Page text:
Most people who work shifts will experience some difficulty with these symptoms—for example waking up after fewer than 7-9 hours of sleep or feeling drowsy while on the job. For people with shift work disorder, however, this is an ongoing problem that continually causes symptoms and starts to interfere with work or family life.
Shift work disorder can be caused by night shifts, rotating shifts, or even an early morning shift. It can cause chronic sleep deprivation, in which a person never catches up on needed sleep and carries a significant “sleep debt” with them. This kind of chronic loss of sleep has serious implications for health, productivity, and safety.
Many shift workers struggle with excessive sleepiness during the hours in which they’re supposed to be at work, with family, or during leisure activities. The symptom of excessive sleepiness means that you feel as though you’re fighting sleep, or have the sensation that you’re going to nod off during work or social time. Excessive sleepiness goes beyond the natural “dip” in alertness that many people feel a certain points in the day—it’s a relatively constant symptom that interferes with your ability to work, study, or engage in social activities.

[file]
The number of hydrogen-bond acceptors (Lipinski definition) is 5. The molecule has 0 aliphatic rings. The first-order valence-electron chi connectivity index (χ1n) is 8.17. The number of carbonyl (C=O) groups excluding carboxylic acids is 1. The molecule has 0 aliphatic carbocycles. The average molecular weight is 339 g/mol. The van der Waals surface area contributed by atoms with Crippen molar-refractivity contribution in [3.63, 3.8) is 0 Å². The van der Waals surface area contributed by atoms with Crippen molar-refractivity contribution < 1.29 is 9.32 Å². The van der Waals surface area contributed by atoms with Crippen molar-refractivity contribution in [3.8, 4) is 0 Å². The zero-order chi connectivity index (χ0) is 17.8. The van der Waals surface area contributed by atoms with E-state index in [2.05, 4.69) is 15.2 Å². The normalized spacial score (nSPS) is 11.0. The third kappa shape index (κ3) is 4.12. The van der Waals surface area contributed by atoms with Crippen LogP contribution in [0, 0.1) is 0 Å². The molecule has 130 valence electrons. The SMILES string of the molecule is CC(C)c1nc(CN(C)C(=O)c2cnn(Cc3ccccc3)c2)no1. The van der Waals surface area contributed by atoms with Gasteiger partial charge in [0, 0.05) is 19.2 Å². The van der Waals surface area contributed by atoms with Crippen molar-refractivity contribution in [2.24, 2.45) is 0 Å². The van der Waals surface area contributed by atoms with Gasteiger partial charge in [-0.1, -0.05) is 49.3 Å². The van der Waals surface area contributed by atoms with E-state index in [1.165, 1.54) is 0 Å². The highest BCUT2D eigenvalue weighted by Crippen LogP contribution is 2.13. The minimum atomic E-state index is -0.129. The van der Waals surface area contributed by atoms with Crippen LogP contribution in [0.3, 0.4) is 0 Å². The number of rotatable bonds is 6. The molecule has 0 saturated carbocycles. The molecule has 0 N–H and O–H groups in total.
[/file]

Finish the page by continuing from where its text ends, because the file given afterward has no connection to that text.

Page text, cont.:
People who are very sleepy can actually experience something called a “microsleep,” which is a brief occurrence of falling asleep. A microsleep is involuntary and lasts just a few seconds. Of course, falling asleep on the job can be very dangerous, harmful to your productivity or competence at work, and also upsetting for you and your family and friends if it happens regularly.
For people who experience excessive sleepiness or microsleeps, proper napping during shifts or off hours may be very helpful.